I'll still buy more RAM. My 2010 MacPro can only handle 4GB, but I guess nothing stays cutting edge forever.

  8. #8
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    Apple says it will only take 4 GB, you can install a pair of 4 GB modules and they will work perfectly. Apple always a little behind on that.

    Rick
    molṑn labe'
    "I am a mortal enemy to arbitrary government and unlimited power. I am naturally very jealous for the rights and liberties of my country, and the least encroachment of those invaluable privileges is apt to make my blood boil."
--Ben Franklin

  9. #9
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    Good to hear. Don't forget.....with all browsers, tabs are your friend. I always set mine to Always open new pages in tabs. In Safari Prefs.

    And Safari is getting reworked in 10.9. We shall see....
    "Imagine if every Thursday your shoes exploded if you tied them the usual way. This happens to us all the time with computers, and nobody thinks of complaining." -- Jef Raskin

  10. #10
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    Quote Originally Posted by ricks View Post
    Apple says it will only take 4 GB, you can install a pair of 4 GB modules and they will work perfectly. Apple always a little behind on that.
    It's for knowledge like that that, although I am only an occasional buyer of new hardware, I am a loyal customer of MacGurus! Thanks for the tip!

    That said, is there any chance that 4GB would be enough, at lower cost? Or would the full 8GB just be plain better, including better extending the useful life of the computer? (This from a guy who ran a Bronze PowerBook and a heavily upgraded Beige G3 in everyday use as late as 2007.) If I understand correctly, more is just better, in the sense that the computer will leave ever more stuff in RAM, reducing paging, the worst bottleneck. Hmmm.... Then, I could replace the hard drive with whatever the Gurus say is the best, fastest flash drive, and largely keep up with newer computers with faster processors but spinning platters!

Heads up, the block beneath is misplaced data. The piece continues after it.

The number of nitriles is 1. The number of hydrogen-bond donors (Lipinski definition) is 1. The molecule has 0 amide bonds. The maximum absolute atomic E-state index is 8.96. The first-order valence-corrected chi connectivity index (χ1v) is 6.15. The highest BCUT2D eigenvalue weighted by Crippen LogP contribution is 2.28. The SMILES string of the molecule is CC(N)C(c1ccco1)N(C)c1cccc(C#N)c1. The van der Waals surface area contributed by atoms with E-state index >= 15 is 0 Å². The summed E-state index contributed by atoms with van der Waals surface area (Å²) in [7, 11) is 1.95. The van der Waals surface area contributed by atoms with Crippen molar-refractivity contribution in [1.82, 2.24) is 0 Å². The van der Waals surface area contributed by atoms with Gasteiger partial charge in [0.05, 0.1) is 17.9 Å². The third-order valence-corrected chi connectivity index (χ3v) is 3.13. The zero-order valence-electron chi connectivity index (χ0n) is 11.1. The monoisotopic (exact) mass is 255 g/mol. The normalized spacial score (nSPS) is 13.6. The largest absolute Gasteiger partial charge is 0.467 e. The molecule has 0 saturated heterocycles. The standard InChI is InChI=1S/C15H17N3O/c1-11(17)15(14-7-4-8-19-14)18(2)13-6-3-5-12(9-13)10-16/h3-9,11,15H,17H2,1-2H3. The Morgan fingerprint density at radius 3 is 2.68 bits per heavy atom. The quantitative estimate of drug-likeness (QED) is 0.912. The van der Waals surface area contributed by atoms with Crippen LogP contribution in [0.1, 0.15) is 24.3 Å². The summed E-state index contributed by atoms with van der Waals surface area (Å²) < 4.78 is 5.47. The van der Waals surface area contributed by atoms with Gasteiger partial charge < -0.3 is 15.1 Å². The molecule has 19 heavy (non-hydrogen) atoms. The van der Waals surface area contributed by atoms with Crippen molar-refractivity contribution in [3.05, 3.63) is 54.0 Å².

11. #11
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    Always get as much ram as you possibly canů You won't see much speed improvements after a certain point (say a gig more than what you actually need, but anything above that will let you do more without taking a speed hit.


    A flash drive will give you a huge speed bump as well

    But for crunching numbers you will still be limited by the processor so video encoding, audio encoding, rendering, huge databases, large iPhoto libraries etc will still take some time to do their thing
    Damien,

  12. #12
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    If you do not want to go the full 8, then drop a single 4GB module in with one of whatever you currently have. That gets you 5 or something. See how it works. Then, if later you want to add more, we try and duplicate the module we installed with one identical. Might want to take a picture of the one and see if we can match it exactly. Safer that way than mixing, although mixing is supposed to work.

    R
    molṑn labe'
    "I am a mortal enemy to arbitrary government and unlimited power. I am naturally very jealous for the rights and liberties of my country, and the least encroachment of those invaluable privileges is apt to make my blood boil."
--Ben Franklin

  13. #13
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    Default Matched Pairs Not Needed?

    Install a 4MB RAM chip with one of the current 2MB chips? It's not like with my Early 2008 MacPro, which requires for chips to be installed in matched pairs? I have 6MB of Guru Certified RAM in the MacPro, and it never comes near using all the RAM. Different beast, certainly faster than this MacBook.

    Am I better off getting more RAM or a flash drive? I already have 4MB RAM. Now that I have reset Safari, there is just under 1/8 of a circle of green showing in Activity Monitor's memory graph. I can either reduce the need for paging, or make the paging faster.

    I won't be editing video on the MacBook. I just want it to play nicely with the many simpler applications and windows that I leave open all the time.

  14. #14
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    More ram would be better
    Damien,

  15. #15
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    I like to see during normal operation at least 25% of my RAM free (green). RAM is cheap enough to make a big boost for the lowest cost. Anytime that the RAM runs out of green the system is swapping out stuff in RAM to the hard drive. That is slow.
    molṑn labe'
    "I am a mortal enemy to arbitrary government and unlimited power. I am naturally very jealous for the rights and liberties of my country, and the least encroachment of those invaluable privileges is apt to make my blood boil."
--Ben Franklin

  16. #16
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    Quote Originally Posted by Bozocity View Post
    Install a 4MB RAM chip with one of the current 2MB chips? It's not like with my Early 2008 MacPro, which requires for chips to be installed in matched pairs? I have 6MB of Guru Certified RAM in the MacPro, and it never comes near using all the RAM. Different beast, certainly faster than this MacBook.